In an interview last week, far-left Rep. Pramila Jayapal (D-Wash.) forecasted possible Senate antitrust companion legislation to the Cicilline antitrust package that was drafted with little input from rank-and-file Republican members.
The left’s antitrust agenda would vastly empower unelected Biden bureaucrats and screw up the goods and services Americans use every day. Senate Republicans should hold firm and reject any proposals that would politicize antitrust law.
Jayapal talked at length about H.R. 3825, the “Ending Platform Monopolies Act,” legislation that would force the breakup of a company that operates a line of business that a bureaucrat determines is a “conflict of interest.”
H.R. 3825 would ban targeted companies from producing private-label products and selling them on their own marketplaces, depriving shoppers of access to products they value that are often cheaper than brand-name goods. This makes just about as much sense as banning a grocery store from selling generic cereal. Raising prices on everyday household items is the last thing American families need as they attempt to dig out from under the pandemic.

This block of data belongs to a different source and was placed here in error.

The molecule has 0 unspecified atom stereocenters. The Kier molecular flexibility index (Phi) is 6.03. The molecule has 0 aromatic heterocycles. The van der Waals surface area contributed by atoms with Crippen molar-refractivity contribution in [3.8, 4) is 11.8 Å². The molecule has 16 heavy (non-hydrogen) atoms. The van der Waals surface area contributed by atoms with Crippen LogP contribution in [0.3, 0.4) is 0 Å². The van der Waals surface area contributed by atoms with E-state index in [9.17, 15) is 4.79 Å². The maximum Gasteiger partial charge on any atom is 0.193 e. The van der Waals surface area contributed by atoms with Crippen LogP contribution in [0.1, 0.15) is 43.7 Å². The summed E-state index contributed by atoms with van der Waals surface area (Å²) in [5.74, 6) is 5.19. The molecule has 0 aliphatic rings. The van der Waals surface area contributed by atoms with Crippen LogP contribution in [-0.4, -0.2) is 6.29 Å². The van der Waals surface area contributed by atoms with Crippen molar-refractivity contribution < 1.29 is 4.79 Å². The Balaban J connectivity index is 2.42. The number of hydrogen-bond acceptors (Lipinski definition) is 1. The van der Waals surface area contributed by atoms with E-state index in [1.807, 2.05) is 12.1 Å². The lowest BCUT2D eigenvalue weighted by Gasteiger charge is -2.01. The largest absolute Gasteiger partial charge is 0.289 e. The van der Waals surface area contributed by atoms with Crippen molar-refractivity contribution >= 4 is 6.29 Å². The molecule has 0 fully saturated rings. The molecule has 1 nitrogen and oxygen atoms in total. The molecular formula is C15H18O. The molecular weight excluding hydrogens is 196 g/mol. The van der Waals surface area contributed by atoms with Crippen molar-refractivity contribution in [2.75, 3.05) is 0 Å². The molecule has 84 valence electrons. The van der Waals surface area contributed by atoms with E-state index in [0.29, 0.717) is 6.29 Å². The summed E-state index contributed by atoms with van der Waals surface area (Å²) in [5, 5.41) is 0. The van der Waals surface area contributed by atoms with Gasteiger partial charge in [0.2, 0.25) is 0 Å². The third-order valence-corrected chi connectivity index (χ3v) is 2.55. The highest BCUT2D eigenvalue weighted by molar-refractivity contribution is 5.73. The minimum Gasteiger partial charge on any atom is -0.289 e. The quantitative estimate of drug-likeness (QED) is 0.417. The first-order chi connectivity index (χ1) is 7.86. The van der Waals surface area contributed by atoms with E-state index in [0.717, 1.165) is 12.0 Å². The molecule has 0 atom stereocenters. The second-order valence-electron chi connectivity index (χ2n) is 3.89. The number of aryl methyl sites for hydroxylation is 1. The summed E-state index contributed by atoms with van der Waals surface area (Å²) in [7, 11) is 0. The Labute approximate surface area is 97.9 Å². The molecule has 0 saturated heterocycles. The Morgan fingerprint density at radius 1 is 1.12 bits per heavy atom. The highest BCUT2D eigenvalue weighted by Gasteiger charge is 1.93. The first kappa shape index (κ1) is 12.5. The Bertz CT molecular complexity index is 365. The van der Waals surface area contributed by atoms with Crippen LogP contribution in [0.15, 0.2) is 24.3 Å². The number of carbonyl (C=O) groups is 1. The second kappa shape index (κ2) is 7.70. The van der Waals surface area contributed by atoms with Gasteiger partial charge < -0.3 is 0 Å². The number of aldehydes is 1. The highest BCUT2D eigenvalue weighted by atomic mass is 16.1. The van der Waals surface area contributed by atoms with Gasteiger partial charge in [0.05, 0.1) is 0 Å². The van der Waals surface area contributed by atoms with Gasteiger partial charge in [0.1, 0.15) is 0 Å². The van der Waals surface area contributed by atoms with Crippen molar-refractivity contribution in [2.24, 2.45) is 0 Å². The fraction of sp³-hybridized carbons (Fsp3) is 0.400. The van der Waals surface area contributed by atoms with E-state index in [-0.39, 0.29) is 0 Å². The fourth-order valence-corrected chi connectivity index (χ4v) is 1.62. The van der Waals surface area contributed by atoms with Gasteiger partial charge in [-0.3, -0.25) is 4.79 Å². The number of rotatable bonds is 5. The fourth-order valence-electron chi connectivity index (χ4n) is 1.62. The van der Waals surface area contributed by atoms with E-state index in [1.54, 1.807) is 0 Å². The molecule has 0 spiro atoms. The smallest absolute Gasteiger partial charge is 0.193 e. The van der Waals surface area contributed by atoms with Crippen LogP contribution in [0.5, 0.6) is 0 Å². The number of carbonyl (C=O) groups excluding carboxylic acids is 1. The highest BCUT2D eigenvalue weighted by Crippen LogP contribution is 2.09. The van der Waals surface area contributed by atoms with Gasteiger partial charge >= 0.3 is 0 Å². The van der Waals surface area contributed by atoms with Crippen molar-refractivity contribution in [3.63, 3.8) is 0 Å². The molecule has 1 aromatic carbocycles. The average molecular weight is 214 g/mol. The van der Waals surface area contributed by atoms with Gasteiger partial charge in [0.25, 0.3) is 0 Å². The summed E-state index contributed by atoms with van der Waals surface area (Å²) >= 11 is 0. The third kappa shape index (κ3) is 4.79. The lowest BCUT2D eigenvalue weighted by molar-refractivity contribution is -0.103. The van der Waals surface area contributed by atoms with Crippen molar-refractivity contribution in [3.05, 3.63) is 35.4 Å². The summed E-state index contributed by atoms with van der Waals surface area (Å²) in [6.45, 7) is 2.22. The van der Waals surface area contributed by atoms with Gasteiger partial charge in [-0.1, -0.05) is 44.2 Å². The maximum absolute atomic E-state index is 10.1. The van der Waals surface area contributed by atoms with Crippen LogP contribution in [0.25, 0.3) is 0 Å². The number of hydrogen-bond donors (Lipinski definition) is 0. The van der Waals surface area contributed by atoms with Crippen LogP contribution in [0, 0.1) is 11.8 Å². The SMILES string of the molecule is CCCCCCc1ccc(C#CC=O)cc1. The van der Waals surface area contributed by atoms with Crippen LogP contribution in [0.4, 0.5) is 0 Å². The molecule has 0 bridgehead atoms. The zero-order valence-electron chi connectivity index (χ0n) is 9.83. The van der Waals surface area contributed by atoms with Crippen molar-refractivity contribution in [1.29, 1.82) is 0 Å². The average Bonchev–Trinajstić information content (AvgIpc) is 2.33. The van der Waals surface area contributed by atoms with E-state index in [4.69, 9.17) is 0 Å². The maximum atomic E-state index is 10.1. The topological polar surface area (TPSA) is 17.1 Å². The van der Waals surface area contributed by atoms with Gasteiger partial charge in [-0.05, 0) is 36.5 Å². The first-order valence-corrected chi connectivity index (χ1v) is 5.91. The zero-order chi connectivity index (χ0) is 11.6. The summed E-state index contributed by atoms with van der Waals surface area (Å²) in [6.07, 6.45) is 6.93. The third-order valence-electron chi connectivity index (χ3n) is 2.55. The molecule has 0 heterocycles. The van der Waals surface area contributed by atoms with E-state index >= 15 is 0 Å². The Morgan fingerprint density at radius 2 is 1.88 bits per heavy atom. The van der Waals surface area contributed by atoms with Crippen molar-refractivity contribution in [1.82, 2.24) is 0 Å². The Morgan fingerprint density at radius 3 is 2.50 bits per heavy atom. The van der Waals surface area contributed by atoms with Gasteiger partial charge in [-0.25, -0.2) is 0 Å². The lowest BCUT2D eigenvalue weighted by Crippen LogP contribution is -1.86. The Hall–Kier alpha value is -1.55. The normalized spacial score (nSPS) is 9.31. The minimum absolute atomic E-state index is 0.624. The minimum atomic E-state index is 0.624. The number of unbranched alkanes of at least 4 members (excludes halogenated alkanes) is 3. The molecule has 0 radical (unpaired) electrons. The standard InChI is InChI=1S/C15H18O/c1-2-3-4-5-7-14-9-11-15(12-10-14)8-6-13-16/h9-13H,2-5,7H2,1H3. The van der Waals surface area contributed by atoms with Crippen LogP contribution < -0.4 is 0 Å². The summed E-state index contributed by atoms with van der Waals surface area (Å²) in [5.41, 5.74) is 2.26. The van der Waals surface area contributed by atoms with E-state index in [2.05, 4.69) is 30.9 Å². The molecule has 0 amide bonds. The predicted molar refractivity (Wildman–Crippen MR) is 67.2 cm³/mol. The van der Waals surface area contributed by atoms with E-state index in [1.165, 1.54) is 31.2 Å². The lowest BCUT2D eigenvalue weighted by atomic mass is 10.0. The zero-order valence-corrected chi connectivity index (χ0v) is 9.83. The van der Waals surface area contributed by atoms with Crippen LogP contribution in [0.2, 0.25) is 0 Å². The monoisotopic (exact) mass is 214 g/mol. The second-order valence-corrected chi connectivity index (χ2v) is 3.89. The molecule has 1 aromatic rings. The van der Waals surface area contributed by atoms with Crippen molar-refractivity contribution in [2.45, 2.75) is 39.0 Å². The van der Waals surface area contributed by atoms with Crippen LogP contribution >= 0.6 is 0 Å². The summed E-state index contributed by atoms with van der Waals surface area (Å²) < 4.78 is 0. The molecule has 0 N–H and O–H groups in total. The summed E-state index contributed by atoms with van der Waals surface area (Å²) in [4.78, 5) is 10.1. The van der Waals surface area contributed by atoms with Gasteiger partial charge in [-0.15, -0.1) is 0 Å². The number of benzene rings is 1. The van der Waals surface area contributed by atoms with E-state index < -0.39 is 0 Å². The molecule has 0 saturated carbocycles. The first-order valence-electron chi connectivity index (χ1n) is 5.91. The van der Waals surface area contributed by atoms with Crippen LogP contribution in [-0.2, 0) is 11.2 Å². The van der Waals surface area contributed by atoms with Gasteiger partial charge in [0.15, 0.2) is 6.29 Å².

During the interview, Jayapal confirms that the left’s full-court, government-wide effort to weaponize antitrust law is in full swing:
“They are supportive, actually. And you might have seen that they appointed some of our best people that we were pushing, (FTC Chair) Lina Khan, (National Economic Council deputy director) Bharat Ramamurti, (special assistant to the president) Tim Wu, many others. And even the Attorney General for antitrust, (Jonathan Kanter) great choice. We’re excited about him. So it’s looking very good.”
Additionally, Jayapal confirms that the Senate bills will have the same language as the House bills, and that Democrat lawmakers are looking for Republican cosponsors:
“The trajectory will be that the Senate will introduce the same House bills, ideally with bipartisan co-sponsorship again, and then we will try to move the bills through the house as quickly as we can. Obviously, we’re focused on reconciliation now. But my hope is that within the next three to six months, we could move those bills through the House.”
Senate Republicans should stay far, far away from companion legislation that mirrors the Cicilline package. The six antitrust bills limped out of a 29-hour House Judiciary markup with little conservative support. The package does absolutely nothing to stop Big Tech censorship of conservatives. Instead, it gives unfettered power to Biden bureaucrats to play smash mouth with American companies and advance their woke social agenda.
As we head into the fall, Republican lawmakers need to hold the line and reject any change to antitrust law that would give more power to the Biden Administration. Doing so would stunt our economic growth and increase government abuse of conservatives.